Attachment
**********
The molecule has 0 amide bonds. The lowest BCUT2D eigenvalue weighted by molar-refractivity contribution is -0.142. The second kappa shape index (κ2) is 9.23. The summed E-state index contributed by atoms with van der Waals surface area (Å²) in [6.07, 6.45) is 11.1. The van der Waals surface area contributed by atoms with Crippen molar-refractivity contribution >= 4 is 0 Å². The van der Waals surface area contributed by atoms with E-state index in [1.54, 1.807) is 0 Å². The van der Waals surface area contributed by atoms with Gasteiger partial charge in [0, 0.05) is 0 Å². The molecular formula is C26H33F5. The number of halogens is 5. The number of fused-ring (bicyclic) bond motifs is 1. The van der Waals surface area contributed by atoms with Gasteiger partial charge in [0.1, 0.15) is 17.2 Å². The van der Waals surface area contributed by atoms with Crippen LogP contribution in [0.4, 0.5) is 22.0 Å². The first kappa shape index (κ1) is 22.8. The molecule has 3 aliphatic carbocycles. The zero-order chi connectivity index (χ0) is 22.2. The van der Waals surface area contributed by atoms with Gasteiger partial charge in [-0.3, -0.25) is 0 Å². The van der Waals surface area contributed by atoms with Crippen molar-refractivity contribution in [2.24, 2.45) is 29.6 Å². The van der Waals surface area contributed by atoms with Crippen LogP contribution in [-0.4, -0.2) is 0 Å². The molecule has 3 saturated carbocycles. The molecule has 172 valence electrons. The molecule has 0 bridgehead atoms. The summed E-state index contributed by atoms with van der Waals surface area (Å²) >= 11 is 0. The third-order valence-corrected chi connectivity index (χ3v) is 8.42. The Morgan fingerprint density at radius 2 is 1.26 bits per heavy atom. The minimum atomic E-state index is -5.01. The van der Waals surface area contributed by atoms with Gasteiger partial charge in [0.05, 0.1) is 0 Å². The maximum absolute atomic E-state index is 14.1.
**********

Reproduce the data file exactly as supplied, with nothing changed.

The molecule has 0 amide bonds. The lowest BCUT2D eigenvalue weighted by molar-refractivity contribution is -0.142. The second kappa shape index (κ2) is 9.23. The summed E-state index contributed by atoms with van der Waals surface area (Å²) in [6.07, 6.45) is 11.1. The van der Waals surface area contributed by atoms with Crippen molar-refractivity contribution >= 4 is 0 Å². The van der Waals surface area contributed by atoms with E-state index in [1.54, 1.807) is 0 Å². The van der Waals surface area contributed by atoms with Gasteiger partial charge in [0, 0.05) is 0 Å². The molecular formula is C26H33F5. The number of halogens is 5. The number of fused-ring (bicyclic) bond motifs is 1. The van der Waals surface area contributed by atoms with Gasteiger partial charge in [0.1, 0.15) is 17.2 Å². The van der Waals surface area contributed by atoms with Crippen LogP contribution in [0.4, 0.5) is 22.0 Å². The first kappa shape index (κ1) is 22.8. The molecule has 3 aliphatic carbocycles. The zero-order chi connectivity index (χ0) is 22.2. The van der Waals surface area contributed by atoms with Gasteiger partial charge in [-0.3, -0.25) is 0 Å². The van der Waals surface area contributed by atoms with Crippen molar-refractivity contribution in [2.24, 2.45) is 29.6 Å². The van der Waals surface area contributed by atoms with Crippen LogP contribution in [-0.4, -0.2) is 0 Å². The molecule has 3 saturated carbocycles. The molecule has 172 valence electrons. The molecule has 0 bridgehead atoms. The summed E-state index contributed by atoms with van der Waals surface area (Å²) >= 11 is 0. The third-order valence-corrected chi connectivity index (χ3v) is 8.42. The Morgan fingerprint density at radius 2 is 1.26 bits per heavy atom. The minimum atomic E-state index is -5.01. The van der Waals surface area contributed by atoms with Gasteiger partial charge in [0.05, 0.1) is 0 Å². The maximum absolute atomic E-state index is 14.1.